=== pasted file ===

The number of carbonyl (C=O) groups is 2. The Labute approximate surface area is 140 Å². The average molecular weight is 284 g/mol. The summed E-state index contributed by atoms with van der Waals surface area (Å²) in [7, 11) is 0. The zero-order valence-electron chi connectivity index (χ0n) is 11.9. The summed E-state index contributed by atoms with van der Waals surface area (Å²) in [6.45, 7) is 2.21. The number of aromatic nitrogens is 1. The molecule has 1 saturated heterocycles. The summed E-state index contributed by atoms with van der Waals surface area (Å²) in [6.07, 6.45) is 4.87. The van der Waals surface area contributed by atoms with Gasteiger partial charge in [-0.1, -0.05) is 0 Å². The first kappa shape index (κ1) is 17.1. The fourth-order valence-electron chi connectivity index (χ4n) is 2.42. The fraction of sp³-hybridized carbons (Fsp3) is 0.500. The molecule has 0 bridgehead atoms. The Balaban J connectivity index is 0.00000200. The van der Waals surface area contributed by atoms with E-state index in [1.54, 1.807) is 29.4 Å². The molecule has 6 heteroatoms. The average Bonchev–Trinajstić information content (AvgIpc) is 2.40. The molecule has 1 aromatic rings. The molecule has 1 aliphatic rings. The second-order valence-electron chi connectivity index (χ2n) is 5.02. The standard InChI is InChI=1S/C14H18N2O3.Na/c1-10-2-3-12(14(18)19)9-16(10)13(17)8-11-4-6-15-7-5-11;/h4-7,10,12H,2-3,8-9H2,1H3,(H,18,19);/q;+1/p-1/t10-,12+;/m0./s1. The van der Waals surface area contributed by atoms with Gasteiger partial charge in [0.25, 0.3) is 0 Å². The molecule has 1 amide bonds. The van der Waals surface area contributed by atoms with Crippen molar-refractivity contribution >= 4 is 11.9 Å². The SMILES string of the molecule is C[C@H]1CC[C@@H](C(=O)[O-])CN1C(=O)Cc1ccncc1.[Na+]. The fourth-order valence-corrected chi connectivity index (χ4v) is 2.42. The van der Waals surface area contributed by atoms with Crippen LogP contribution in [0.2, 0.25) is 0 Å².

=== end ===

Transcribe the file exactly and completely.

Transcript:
The number of carbonyl (C=O) groups is 2. The Labute approximate surface area is 140 Å². The average molecular weight is 284 g/mol. The summed E-state index contributed by atoms with van der Waals surface area (Å²) in [7, 11) is 0. The zero-order valence-electron chi connectivity index (χ0n) is 11.9. The summed E-state index contributed by atoms with van der Waals surface area (Å²) in [6.45, 7) is 2.21. The number of aromatic nitrogens is 1. The molecule has 1 saturated heterocycles. The summed E-state index contributed by atoms with van der Waals surface area (Å²) in [6.07, 6.45) is 4.87. The van der Waals surface area contributed by atoms with Gasteiger partial charge in [-0.1, -0.05) is 0 Å². The first kappa shape index (κ1) is 17.1. The fourth-order valence-electron chi connectivity index (χ4n) is 2.42. The fraction of sp³-hybridized carbons (Fsp3) is 0.500. The molecule has 0 bridgehead atoms. The Balaban J connectivity index is 0.00000200. The van der Waals surface area contributed by atoms with E-state index in [1.54, 1.807) is 29.4 Å². The molecule has 6 heteroatoms. The average Bonchev–Trinajstić information content (AvgIpc) is 2.40. The molecule has 1 aromatic rings. The molecule has 1 aliphatic rings. The second-order valence-electron chi connectivity index (χ2n) is 5.02. The standard InChI is InChI=1S/C14H18N2O3.Na/c1-10-2-3-12(14(18)19)9-16(10)13(17)8-11-4-6-15-7-5-11;/h4-7,10,12H,2-3,8-9H2,1H3,(H,18,19);/q;+1/p-1/t10-,12+;/m0./s1. The van der Waals surface area contributed by atoms with Gasteiger partial charge in [0.25, 0.3) is 0 Å². The molecule has 1 amide bonds. The van der Waals surface area contributed by atoms with Crippen molar-refractivity contribution >= 4 is 11.9 Å². The SMILES string of the molecule is C[C@H]1CC[C@@H](C(=O)[O-])CN1C(=O)Cc1ccncc1.[Na+]. The fourth-order valence-corrected chi connectivity index (χ4v) is 2.42. The van der Waals surface area contributed by atoms with Crippen LogP contribution in [0.2, 0.25) is 0 Å².